From that Soapbox of his, memories rekindled by the half of shandy’s worth of commission he’s earned from sales of mugs and pens, Pete Sixsmith looks back on what Swansea Away used to mean, and ahead to the Liberty stadium. Swansea as Steve Bruce’s Swansong? Some of us still hope nothing happens tomorrow to make that a probability …
After what can best be described as a difficult week (defeats at the hands of the Mags and Brighton and the aforementioned neighbours scraping through at Scunthorpe), we now set off on the longest trip of the season.
It’s 325 miles from Sixsmith Towers to the home of the Swans. It means a start at 5.15am, so let’s all hope that The Brucester picks a team that has at least one decent goalscorer starting the game. Maybe he could start Richardson behind Gyan – it seemed to work at Blackpool last season.
I saw us play at The Vetch Field in November 1979 when we were in a similar position to the one we are in now. Early season optimism had blown away and Ken Knighton’s team were languishing in mid table after a decent start.
No blogs, internet forums or tweets in those days, but the Football Echo’s letter pages would have been full of moans and twists and gripes – proving that some things never change.
This was one of the epic trips, done by British Rail thanks to the Persil Vouchers scheme that gave half price travel. Collect x number of vouchers, show them at the ticket office and 2 went for the price of 1.
The four of us who embarked on this journey (Bob Chapman, Doug Bones, Ian Douglass and me) were not great users of Lever Brothers products. To overcome that problem, I used to volunteer to go to a local cash and carry for the school tuck shop and, when the Fruit Salads, Black Jacks and Sports Mixtures had been purchased, I would slip into the dark corners of the warehouse and, with a borrowed Stanley Knife, cut the vouchers off the bottles of Domestos stacked in the corner.
It was train all the way. The last train for Darlington left Shildon at 11.20, the last train for Kings Cross left at midnight. Fuelled by Cameron’s Strongarm and some strange liqueur produced by Ian, we travelled overnight, arriving in the nations capital at about 4.30.
The first train to Swansea was at 7am so Bob Chapman suggested that we walk from Kings Cross to Paddington. He later confessed that he had confused the home of the GWR and the yellow wellingtoned bear with Victoria, so we were distinctly footsore when we took our seats on the westward bound train.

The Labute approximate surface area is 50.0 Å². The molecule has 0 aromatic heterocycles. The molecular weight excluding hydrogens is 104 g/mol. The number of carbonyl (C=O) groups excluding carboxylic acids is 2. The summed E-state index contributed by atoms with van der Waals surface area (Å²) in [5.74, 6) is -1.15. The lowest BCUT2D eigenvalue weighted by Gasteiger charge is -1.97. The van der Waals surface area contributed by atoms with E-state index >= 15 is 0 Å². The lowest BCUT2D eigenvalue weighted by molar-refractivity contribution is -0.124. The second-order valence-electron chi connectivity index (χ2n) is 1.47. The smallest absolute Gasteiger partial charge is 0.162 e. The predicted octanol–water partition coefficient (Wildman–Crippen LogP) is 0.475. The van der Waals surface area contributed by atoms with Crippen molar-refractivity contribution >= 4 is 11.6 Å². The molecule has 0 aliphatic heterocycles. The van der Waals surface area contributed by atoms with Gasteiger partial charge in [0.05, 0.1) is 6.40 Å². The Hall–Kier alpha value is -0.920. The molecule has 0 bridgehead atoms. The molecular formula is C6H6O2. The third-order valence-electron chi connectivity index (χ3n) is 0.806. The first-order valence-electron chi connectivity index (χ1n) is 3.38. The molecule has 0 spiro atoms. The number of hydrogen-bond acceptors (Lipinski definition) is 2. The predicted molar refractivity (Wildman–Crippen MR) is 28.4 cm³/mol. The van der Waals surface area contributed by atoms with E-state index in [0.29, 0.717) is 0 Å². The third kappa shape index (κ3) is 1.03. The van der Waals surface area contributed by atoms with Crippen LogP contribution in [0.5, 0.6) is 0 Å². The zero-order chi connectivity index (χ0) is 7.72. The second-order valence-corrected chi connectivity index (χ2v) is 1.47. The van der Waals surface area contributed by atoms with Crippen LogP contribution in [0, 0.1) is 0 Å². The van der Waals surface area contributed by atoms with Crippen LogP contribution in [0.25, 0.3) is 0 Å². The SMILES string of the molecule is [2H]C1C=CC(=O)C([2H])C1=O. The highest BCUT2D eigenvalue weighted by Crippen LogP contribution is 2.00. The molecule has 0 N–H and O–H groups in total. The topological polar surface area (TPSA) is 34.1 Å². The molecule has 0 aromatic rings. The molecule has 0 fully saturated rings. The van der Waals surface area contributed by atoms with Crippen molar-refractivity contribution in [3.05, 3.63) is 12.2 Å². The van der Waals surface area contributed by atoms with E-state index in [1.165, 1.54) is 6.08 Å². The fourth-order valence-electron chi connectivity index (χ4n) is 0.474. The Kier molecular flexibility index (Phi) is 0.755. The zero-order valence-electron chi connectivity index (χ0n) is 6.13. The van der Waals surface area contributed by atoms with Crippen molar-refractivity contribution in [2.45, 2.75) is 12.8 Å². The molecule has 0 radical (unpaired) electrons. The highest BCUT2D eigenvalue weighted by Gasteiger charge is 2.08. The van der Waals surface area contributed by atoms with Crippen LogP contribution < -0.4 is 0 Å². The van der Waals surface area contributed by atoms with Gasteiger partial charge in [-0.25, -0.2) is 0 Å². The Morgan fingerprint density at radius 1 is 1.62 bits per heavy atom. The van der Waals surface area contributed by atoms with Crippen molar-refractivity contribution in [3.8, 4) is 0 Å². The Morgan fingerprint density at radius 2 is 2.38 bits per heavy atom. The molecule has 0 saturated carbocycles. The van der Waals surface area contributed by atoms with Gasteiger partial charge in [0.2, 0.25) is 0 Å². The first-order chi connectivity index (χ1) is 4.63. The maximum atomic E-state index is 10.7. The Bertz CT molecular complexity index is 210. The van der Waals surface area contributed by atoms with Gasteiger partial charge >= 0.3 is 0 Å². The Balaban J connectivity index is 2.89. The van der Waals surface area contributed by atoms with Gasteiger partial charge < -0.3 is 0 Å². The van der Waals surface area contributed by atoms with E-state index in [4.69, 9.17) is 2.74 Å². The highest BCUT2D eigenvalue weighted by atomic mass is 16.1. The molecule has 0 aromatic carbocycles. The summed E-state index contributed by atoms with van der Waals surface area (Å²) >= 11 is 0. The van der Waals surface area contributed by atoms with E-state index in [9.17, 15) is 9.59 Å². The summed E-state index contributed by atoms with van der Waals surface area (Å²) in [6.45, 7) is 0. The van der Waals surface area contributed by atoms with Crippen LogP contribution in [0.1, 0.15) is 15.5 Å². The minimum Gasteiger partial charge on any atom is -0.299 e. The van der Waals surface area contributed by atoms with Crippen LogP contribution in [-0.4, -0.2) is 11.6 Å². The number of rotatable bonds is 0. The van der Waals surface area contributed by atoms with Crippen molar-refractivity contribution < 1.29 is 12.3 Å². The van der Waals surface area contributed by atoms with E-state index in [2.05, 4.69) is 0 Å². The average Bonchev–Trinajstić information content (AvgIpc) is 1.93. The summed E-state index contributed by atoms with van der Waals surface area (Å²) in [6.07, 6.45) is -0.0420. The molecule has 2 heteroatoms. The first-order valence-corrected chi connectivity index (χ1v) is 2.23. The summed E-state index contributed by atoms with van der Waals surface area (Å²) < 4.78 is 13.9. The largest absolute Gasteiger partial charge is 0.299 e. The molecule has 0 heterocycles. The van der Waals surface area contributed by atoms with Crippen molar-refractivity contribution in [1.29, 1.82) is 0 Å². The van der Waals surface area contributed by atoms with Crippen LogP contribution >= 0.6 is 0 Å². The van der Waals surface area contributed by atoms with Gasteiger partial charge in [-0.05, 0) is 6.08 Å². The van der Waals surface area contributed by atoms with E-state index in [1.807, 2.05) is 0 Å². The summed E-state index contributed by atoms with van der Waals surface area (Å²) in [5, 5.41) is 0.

We arrived in a cold and damp Swansea at 10.30 and fell into a Brain’s pub called The Adam and Eve, which is still there and largely unchanged. Then, out to The Vetch, a real mish mash of a stadium that may well have fond memories for thousands of Jacks, but has none for me.
It’s named after a cabbage type thing grown in South Wales and used to belong to the local gas company. When football started there in 1912, it was played on cinders and the players had to wear knee pads for protection. It had no symmetry at all, being a collection of stands thrown up at various times. The East Stand, behind the goal, had the strangest floodlight pylon you will ever see, jutting out over the stand.
We stood along the side, with the wall of Swansea prison behind us. After Strangeways, situated next to Boddington’s Brewery, this must have been the most frustrating place to be incarcerated, particularly if you were a football fan.
Ken Knighton picked a team almost as bizarre as the one that turned out at Brighton. Ian Hughes made his one and only appearance, Tim Gilbert made his final one and Gordon Chisholm played at outside left. Current kitman John Cooke was an unused sub.
We started well and Alan Brown scored in the first couple of minutes. But it didn’t last. Swansea equalised before half time and went on to a deserved 3-1 win. We walked back to the station, with Mr Chapman roundly abusing a Swansea fish and chip shop proprietor for selling uneatable fish. The journey home was, as far as I can remember, uneventful.
We pulled around a bit after that and ended up winning promotion. Swansea went up the next year but our paths have not crossed since 1982 when they began their slide down the leagues.
I enjoyed reading Phil Sumbler’s preview, although I hope we can show him that the middle ranking teams in the Premier League are a tad too good for the Swans. After Saturday, I hope they go on a run and ensure survival. If they win, Steve Bruce’s survival becomes even more precarious.